Your first visit to Smile Dental.
A comprehensive introductory examination
On your first visit to Smile Dental, we will complete a comprehensive examination and survey of your dental health. This enables us to gather the information we need for complete diagnosis and treatment planning, helping us to maintain your smile for life.

Areas we will cover include
Your dental health and medical history
identifying any conditions, allergies or medications
identifying any habits or risk factors
identifying any special needs or concerns
This helps us to provide you with dental care that’s comprehensive, effective, comfortable and safe. If necessary, we will consult with your GP or specialist.

Our Practice
Good oral health is central to your overall health and wellbeing. A good bite is essential for good nutrition. And your smile is one of your greatest natural assets. That’s why, at Smile Dental, we offer a comprehensive range of preventive, restorative and cosmetic dental procedures. And it’s why we call our practice “Smile”.
Smile Dental was established by Dr Cameron Arnold in Townsville in 1998. Today we offer a level of service and standard of care unrivalled in the region.

General & Oral Health
Recent research reveals a strong relationship between oral health and general health. Good oral hygiene – controlling plaque and preventing oral diseases – is an essential part of maintaining good overall health.
Put simply, keeping your mouth happy and healthy will help to keep your whole body smiling.

Research reveals
The relationship between high plaque levels/oral diseases and other health disorders
People with moderate to severe gum disease are at higher risk of suffering from rheumatoid arthritis. Damage caused by the immune system and chronic inflammation are central to both diseases.
Chronic periodontal disease is a risk for people with diabetes, as it can worsen blood glucose control. And diabetics are prone to gum disease, due to reduced saliva levels.
Chronic periodontal disease is a risk for people with osteoporosis. Osteoporosis can result in decreased jawbone density and tooth loss. Damage from gum disease further aggravates the problem.

Chronic periodontal disease is a risk during pregnancy, being linked with pre-term, low-weight births.
Oral bacteria can be aspirated into the lungs and cause diseases such as pneumonia, particularly in high-risk groups such as the elderly.

Oral bacteria can be swallowed into the stomach, increasing the risk of H. Pylori stomach ulcers. Dental plaque under the gums is a reservoir for H. Pylori bacteria, which may resurface after treatment for stomach ulcers.

Oral diseases can make chewing difficult, which may lead to changes in the diet and malnutrition.
Oral bacteria can enter the bloodstream through bleeding sites in the mouth. This is a risk to the heart and circulatory system, increasing the risk of heart disease and stroke.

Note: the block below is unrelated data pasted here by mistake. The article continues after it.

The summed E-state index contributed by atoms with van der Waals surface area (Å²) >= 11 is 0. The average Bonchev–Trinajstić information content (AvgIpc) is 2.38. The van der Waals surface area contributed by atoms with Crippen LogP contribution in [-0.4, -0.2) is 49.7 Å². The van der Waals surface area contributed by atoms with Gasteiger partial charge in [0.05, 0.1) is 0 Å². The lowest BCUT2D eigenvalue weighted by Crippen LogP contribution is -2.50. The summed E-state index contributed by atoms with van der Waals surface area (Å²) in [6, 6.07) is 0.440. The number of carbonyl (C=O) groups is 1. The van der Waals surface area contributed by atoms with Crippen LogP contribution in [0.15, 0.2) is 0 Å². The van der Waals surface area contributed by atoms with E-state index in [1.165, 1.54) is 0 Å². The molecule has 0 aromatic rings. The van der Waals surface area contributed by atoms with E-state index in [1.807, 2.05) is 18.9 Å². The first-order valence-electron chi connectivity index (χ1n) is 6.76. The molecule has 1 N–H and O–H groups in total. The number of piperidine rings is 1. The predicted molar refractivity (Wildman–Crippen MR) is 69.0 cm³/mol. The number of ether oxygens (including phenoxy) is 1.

Stay healthy and keep smiling!

Dental Phobia
For many of us, the poor old dentist is right up there with spiders and snakes when it comes to the things we fear most. Why are some of us so scared of the dentist’s chair? And what are dentists doing to make that twice-a-year trip a little easier?
Dental phobia is defined as the severe and irrational fear of dental treatment. It’s estimated that around 75% of us experience some degree of anxiety when visiting the dentist. Although only 5% may be classified as having extreme dental phobia, the problem raises serious health concerns.
Dental phobia can cause the sufferer to frantically avoid dental treatment. It can lead to panic attacks, severe anxiety and serious oral health problems, which create further anxiety and require more invasive treatment. The phobia is more common in children and women and I generally find that sufferers had a bad experience at the dentist’s in the past – often when they were children. There’s usually nothing else wrong with them, other than an overwhelming aversion to all things related to dental care.

Post-operative care
After dental surgery or an extraction, taking extra care with your oral hygiene will ensure that you heal quickly and that any discomfort is minimised.
Here are our recommendations for healing quickly and happily
Continue to bite gently on the gauze pad provided for at least 20 minutes after your treatment.
If bleeding persists, make a fresh pad and bite gently for another 15 minutes.
As usual after dental anaesthetic, be careful not to bite your lip or tongue.
Do not rinse your mouth or have anything to eat or drink for at least four hours after your treatment.
Four hours after your treatment, rinse your mouth gently with warm, salty water – roughly 1.5 teaspoons of salt to 250 ml of water. You can repeat this every four hours if you wish.
Avoid hot, cold or hard foods and beverages for the next 24 hours.
Do not drink with a straw – this may disrupt the blood clot and allow bacteria to enter the socket.
Favour foods that are nutritious and easy to eat, such as scrambled eggs.
Do not smoke, drink alcohol or undertake any strenuous activity for the next 24 hours.
As a painkiller, take paracetamol rather than aspirin, as aspirin may promote bleeding.
If excessive bleeding continues, or if you experience a fever or severe swelling, call Smile Dental.

Remember – for 24 hours

Do not drink hot or cold beverages.
Do not eat hot, cold or hard foods.
Do not smoke.
Do not drink alcohol.
Do not take part in strenuous activity.

Contact us

Opposite the Cathedral School
175 Ross River Road
Mundingburra Townsville
Queensland 4812

Phone us
(07) 4729 5777
+61 7 4729 5777
from overseas

Email us